The Monochrome Set – 100 Club, London (4th March 2016) – LIVE REVIEW

Only one decade since the 1970s is missing in this set by The Monochrome Set (2000-10, the noughties, if you’re asking). Songs from last year’s ‘Spaces Everywhere’ sit alongside singles from the late 1970s (like the excellent ‘Alphaville’ early on and ‘He’s Frank’ to end the night), tracks from the group’s landmark early 1980s albums (‘Strange Boutique’ and ‘Eligible Bachelors’), and selections from the rest of their unjustly neglected career.

Half of today’s band are survivors from the the days of Hornsey art school group the B-Sides, which split to give birth to The Monochrome Set and Adam and the Ants. Ex-Ants bassist Andy Warren and singer-guitarist Bid (who formed The Monochrome Set with now departed lead guitarist Lester Square) form the core, ably abetted by drummer Steve Brummell in a fez and shades (a tradition in this group), and keyboard player John Paul Moran, with a dress and hippy hair.

The set opens with ‘Super Plastic City’, the title track from their 2013 album, and it’s soon apparent that Bid’s guitar playing has evolved sufficiently to make Lester Square’s absence easier to take. They rattle through the old ‘The Jet Set Junta’ and ‘Alphaville,’ the new ‘Iceman’ and ‘Rain Check’, and the rarity ‘LSD’. ‘Hip Kitten Spinning Chrome’ and ‘Streams’ are two of three tracks from 2012’s ‘Platinum Coils’, sandwiching another rarity in ‘Reach For Your Gun’ — Mexican death psych garage is the only way to describe it. It’s all whirling Velvets-style keyboards, on top of a rock solid bass and guitar combination.

[soundcloud url=”https://api.soundcloud.com/playlists/63178255″ params=”color=ff5500&auto_play=false&hide_related=false&show_comments=true&show_user=true&show_reposts=false” width=”100%” height=”450″ iframe=”true” /]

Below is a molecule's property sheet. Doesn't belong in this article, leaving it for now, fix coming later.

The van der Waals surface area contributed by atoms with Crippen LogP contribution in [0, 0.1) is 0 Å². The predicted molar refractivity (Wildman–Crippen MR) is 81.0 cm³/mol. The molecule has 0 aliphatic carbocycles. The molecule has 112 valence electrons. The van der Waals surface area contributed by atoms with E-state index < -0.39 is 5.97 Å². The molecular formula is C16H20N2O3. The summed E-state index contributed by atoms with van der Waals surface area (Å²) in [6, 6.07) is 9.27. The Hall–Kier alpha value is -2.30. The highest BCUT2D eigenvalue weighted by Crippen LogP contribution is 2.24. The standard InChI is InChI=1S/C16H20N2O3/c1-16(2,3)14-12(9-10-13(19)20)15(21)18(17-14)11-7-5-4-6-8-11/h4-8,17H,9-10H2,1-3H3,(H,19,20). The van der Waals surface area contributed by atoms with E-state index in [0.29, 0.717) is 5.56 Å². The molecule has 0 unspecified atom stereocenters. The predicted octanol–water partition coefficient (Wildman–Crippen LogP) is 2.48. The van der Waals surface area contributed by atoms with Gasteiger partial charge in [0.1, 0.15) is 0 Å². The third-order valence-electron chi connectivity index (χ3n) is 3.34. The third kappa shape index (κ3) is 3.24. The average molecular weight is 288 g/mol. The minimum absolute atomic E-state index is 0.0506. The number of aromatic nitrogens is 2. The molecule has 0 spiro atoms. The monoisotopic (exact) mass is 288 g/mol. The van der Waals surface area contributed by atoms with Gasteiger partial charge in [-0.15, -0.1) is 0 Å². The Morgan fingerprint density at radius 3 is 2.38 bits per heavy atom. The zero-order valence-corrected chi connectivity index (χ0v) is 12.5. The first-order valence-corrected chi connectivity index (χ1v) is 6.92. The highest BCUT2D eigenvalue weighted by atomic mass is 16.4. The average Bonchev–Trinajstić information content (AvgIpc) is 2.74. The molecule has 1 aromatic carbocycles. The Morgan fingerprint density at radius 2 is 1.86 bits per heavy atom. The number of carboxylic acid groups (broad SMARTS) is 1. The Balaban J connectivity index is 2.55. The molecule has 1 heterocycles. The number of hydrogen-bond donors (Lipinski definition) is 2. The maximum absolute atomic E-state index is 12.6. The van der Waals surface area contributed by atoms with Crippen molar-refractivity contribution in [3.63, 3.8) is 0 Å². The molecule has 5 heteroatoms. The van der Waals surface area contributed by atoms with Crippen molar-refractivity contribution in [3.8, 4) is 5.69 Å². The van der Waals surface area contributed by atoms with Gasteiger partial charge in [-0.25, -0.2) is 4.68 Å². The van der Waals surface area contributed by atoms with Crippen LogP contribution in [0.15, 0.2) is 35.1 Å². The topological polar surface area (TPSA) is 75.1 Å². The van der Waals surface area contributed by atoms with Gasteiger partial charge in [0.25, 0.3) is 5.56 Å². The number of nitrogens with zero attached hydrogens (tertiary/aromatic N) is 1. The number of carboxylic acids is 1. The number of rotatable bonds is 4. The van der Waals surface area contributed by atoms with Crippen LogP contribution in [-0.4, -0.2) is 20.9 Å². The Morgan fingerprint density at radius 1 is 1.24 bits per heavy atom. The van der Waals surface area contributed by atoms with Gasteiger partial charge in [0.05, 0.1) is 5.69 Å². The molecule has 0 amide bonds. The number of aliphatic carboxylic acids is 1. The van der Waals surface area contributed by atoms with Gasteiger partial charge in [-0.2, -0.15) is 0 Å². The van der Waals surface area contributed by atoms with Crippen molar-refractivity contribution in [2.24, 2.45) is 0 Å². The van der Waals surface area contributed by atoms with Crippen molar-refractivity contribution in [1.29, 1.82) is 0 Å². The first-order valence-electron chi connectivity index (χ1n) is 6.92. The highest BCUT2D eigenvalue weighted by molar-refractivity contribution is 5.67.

Andy Warren appears deadpan throughout but has a telepathically close relationship with Bid’s effortless riffing. Lester Square’s guitar style influenced The Smiths, the Glasgow and Edinburgh post-punk scenes, and then their successors Franz Ferdinand. He now teaches art and design at North London Collegiate school under his real name, Tom Hardy. Another element absent from tonight’s set is fancy art school films. Just like the Velvet Underground in the 1960s, performances by The Monochrome Set in the early 1980s were marked by strikingly arty back projections. They didn’t have Andy Warhol, but those who saw the films made by Tony Potts for live appearances by The Monochrome Set in 1980 were overwhelmed by the experience. His altered images gave the fractured post-punk atmosphere even more edge.

‘Streams’ has a plaintiff melody and keyboards evocative of  Ray Manzarek from The Doors. ‘Walking With the Beast’ from 1990’s ‘Dante’s Casino’ could be a Walker Brothers homage, while Bid’s guitar comes to the fore on the big sound of ‘The Devil Rides Out’ from ‘Eligible Bachelors’. Changes of pace and jazzy raindrop keyboards on new song ‘Fantasy Creatures’ are followed by the awesome twisting oldie ‘Love Goes Down The Drain’. ‘Waiting For Alberto’, the last tonight from ‘Platinum Coils’, is typically complex musically but, as usual, the lyrics are clever, funny and incomprehensible.

1985’s ‘Cowboy Country’ blends subverted Rawhide machismo, Burt Bacharach, Monkees-style camp, sweet guitar breaks and shimmering keyboards. The film projections may be missing, but movie references abound in new song ‘Z-Train’. The main set ends with ‘Eine Symphonie Des Grauens’ from 1979, a near-religious experience for believers in The Monochrome Set.

The encores of ‘The Monochrome Set’ and ‘He’s Frank’ are stacked with Ants drumming, luscious guitar chords, crazy keyboards, Velvet Underground references, rapid rhythm, and the spirit of those glorious post-punk years of 1979-80. If Lester Square comes back, perhaps The Monochrome Set will finally get that breakthrough moment they have always deserved. Jonathan Richman had ‘Roadrunner’ and ‘Egyptian Reggae’; it seems unfair that Bid and the lads have never made it big.

This Monochrome Set article was written by Ian Bourne, a GIGsoup contributor. Edited by Catherine Quinn. Photo by Ian Bourne

Want the latest music news, opinions and reviews?Subscribe to the GIGsoup newsletter today

Explore the latest music from the comfort of your own inbox